Colin Durrant, of the Natural Resources Council of Maine and his daughter walk out onto the beach at Winslow Park in December. The 2020 Winslow Park annual report shows the park was able to keep its financial head above water because many people took advantage of the outdoors during the pandemic. Shawn Patrick Ouellette / Portland Press Herald

FREEPORT —  Winslow Memorial Park and Campground brought in enough revenue to cover its costs this year, despite a late opening with limited capacity.

According to Park Manager Neil Lyman, Winslow Park, a town-owned park that encompasses around 90 acres at 50 Winslow Park Way, didn’t open for the season until late June, and the campground was kept at 70% capacity. The gatehouse, meeting house and game room were closed to visitors throughout the season.

But the self-funded facility managed to break even in spite of a decrease in total gross revenue from $346,271 in 2019 to $254,915 in 2020, according to the Winslow Park Annual Report, which was to be discussed at a meeting of the Winslow Park Commission scheduled for Feb. 8. A new handicapped-accessible ramp to the beach was also on the agenda.

Although events such as family fun day, the concert series, and the triathlon were canceled, the park saw a lot of activity as people looked for outdoor escapes. The report states there was a large increase in midweek rentals, and weekend sites were always booked to max capacity.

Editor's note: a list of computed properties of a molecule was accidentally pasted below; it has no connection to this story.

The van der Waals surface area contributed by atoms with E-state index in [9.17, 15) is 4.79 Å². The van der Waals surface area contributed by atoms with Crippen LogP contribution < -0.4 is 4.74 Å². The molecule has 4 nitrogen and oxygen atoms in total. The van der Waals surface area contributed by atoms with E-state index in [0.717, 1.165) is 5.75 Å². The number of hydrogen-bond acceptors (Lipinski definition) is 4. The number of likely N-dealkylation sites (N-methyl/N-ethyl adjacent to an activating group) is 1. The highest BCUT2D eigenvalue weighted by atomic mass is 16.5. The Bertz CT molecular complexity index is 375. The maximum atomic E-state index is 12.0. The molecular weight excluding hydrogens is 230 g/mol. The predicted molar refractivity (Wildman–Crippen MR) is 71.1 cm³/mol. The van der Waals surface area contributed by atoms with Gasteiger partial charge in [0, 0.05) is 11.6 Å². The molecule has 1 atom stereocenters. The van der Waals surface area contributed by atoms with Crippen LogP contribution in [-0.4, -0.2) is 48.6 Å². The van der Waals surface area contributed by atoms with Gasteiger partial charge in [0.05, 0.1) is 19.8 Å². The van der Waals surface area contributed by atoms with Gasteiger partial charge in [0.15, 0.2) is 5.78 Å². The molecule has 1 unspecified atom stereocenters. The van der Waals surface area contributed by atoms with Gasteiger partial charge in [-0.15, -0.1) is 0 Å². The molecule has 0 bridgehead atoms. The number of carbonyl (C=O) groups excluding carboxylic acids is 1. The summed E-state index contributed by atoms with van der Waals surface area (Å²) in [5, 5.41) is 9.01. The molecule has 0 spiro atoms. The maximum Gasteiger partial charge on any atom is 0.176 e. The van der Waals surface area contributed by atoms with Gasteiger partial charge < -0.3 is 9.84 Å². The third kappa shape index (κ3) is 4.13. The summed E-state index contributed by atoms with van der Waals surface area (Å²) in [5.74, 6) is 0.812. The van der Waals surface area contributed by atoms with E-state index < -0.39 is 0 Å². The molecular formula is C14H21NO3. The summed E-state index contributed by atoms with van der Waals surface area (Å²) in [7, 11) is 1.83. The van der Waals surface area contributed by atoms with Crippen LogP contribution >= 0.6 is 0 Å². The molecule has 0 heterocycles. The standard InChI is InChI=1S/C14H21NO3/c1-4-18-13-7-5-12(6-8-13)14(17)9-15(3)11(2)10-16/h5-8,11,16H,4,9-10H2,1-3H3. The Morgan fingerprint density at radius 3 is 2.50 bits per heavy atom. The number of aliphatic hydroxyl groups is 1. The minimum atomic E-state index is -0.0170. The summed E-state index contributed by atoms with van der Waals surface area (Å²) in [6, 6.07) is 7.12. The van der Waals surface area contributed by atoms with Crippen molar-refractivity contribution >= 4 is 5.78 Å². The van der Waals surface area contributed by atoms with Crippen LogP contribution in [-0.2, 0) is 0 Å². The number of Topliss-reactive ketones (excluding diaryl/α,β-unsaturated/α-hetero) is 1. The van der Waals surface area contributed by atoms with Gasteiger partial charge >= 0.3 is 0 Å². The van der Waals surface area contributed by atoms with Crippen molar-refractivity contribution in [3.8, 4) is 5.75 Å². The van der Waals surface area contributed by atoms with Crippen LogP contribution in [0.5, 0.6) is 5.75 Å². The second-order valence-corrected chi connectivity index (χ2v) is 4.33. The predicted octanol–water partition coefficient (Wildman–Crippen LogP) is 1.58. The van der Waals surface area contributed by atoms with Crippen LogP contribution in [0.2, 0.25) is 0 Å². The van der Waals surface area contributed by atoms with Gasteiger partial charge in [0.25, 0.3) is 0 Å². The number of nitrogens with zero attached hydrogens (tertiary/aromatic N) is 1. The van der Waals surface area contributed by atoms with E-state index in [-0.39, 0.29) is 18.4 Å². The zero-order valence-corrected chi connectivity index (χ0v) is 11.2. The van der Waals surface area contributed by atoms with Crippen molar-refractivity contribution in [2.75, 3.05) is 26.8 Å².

For some, it was a safe choice to make during the early months of the pandemic. Susan Hazzard, chairperson of the park commission, said she walked through the park, situated on a peninsula between Casco Bay and the Harraseeket River, almost every day during the season and never noticed any violations of COVID-19 protocols.

“I feel so grateful to live in an area that has such a beautiful gift that people can go to and recover themselves in the midst of all the stress,” Hazzard said. 


According to Hazzard, the commission has not yet made decisions regarding regulations for the upcoming season, but will do so according to CDC protocols as the season approaches.

According to Lyman, the project to build a new ramp to access the beach was planned for last year, but was put on hold due to the financial uncertainty brought on by the pandemic. Lyman said the handicap ramp was built in the 1960s and has spurred complaints because of how steep it is.

“The project consists of two van-accessible parking spots that are directly attached to a concrete ramp that’s actually at a proper grade to get a wheelchair or just someone who has trouble with mobility down to the beach,” Lyman said. “What we’re going to do is put in removable mats that are really heavy-duty that you roll down and into the water.”

Lyman says plans are 95% finalized, and the park is working on permits. Ideally, the ramp will be completed by June to be accessible during peak season. 

The park is currently open for day use from 8 a.m. to 30 minutes after sunset, and will be open from May-October for camping this year.

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